So approach each discussion, taking into consideration each person’s feelings.
Sample one-on-one discussion items may include:
- How you plan to supervise – pointing out where you can be hands off and where you may need to be more hands on.
- How often you want to meet.
- The best ways to communicate with you (in person, email, text).
- The strengths you recognize in the individual and how you want to best utilize those strengths.
“The first discussion is not the time to point out the individuals’ weaknesses and how you want to see them improve,” says Vernon. “This meeting is to set the stage for a successful partnering with each person considering your new role.”
2. Don’t be afraid to make mistakes
Chances are, your friends are truly happy for you and will be supportive and understanding that you have this new role. So don’t be afraid to make mistakes for fear of disappointing friends, says B. Max Dubroff, an HR Consultant at Einfluss, LLC, an HR advisory firm, in Albuquerque, NM. Dubroff has led teams from 2 to 570 people in a wide variety of industries throughout his career, leading those businesses to many best of workplace lists.
“The promotion is a sign of confidence that you can learn to manage and lead well,” says Dubroff. “All manager-leaders make mistakes and are imperfect; the ones who hide their errors or feign perfection are less effective as leaders because they miss out on the lessons of leadership. Manager-leaders who show integrity and embrace their errors will earn credibility, their network of friends will provide feedback and perspective, and their progress will be even greater. Capitalize on the open communication, because in the long run that is what is going to be more important.”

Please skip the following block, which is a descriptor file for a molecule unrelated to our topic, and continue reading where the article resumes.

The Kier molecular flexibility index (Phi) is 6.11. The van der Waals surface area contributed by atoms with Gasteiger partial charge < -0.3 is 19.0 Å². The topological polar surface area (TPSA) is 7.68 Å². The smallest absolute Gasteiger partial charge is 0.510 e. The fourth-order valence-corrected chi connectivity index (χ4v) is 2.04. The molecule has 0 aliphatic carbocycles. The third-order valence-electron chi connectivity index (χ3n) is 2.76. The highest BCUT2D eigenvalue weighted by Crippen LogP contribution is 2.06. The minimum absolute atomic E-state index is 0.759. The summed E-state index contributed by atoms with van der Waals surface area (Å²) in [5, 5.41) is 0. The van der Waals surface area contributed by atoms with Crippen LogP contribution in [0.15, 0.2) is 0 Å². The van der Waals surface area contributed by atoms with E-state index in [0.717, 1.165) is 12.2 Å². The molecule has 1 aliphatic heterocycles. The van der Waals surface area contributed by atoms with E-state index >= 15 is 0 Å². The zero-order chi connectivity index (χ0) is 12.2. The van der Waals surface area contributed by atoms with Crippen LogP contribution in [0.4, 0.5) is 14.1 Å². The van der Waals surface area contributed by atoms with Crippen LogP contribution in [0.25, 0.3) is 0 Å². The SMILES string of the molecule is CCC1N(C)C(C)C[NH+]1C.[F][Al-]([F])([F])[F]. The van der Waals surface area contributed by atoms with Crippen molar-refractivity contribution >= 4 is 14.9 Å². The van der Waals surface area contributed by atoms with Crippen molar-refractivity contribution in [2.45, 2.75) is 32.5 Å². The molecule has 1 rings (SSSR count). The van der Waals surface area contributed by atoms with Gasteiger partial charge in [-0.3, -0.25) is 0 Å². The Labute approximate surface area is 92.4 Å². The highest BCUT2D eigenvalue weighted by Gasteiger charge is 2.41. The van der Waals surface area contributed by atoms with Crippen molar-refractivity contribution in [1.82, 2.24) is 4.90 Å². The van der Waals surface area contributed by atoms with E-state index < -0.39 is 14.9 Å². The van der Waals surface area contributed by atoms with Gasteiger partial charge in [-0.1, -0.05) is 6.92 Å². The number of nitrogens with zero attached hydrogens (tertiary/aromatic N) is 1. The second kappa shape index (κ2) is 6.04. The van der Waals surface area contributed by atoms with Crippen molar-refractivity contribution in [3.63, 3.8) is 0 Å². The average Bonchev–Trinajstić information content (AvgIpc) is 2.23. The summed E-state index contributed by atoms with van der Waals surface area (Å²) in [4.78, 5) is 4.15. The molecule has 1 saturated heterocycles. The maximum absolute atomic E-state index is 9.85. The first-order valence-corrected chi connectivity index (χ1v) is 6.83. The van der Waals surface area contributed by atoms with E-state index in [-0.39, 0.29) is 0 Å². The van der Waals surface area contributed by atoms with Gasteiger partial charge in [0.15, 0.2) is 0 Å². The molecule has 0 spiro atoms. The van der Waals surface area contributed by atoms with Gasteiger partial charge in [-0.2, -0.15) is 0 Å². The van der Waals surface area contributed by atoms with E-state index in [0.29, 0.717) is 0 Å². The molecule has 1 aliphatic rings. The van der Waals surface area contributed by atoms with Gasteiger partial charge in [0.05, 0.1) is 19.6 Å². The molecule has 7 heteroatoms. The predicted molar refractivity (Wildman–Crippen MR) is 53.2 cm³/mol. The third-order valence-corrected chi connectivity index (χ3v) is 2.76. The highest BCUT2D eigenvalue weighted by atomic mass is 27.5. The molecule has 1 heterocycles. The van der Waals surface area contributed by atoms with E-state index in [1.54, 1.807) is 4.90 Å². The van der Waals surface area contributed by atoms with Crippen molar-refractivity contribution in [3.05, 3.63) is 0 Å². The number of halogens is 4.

The promotion is also a sign that any awkwardness is your challenge to solve. Tap into the experience of your boss and fellow managers, but in the end, solve it yourself. Also, if you find yourself saying or doing things that you would not respect about your own boss, don’t say/do them; they undermine your integrity.
3. Transitioning from friend to boss
The elephant in the room, of course, is how you handle transitioning from friend to boss. Some people can handle this dual role effectively and others cannot. That goes both ways – from the boss and the employee perspective. So it’s important to discuss this reality with each employee up front and early on.
“Discuss the importance of maintaining a solid relationship with the person along with the recognition that you cannot show favoritism for your friends – that you will be treating everyone as equally as possible,” says Vernon.
Set ground rules for not discussing co-workers or work after hours, during work. Vernon also recommends discussing confidentiality.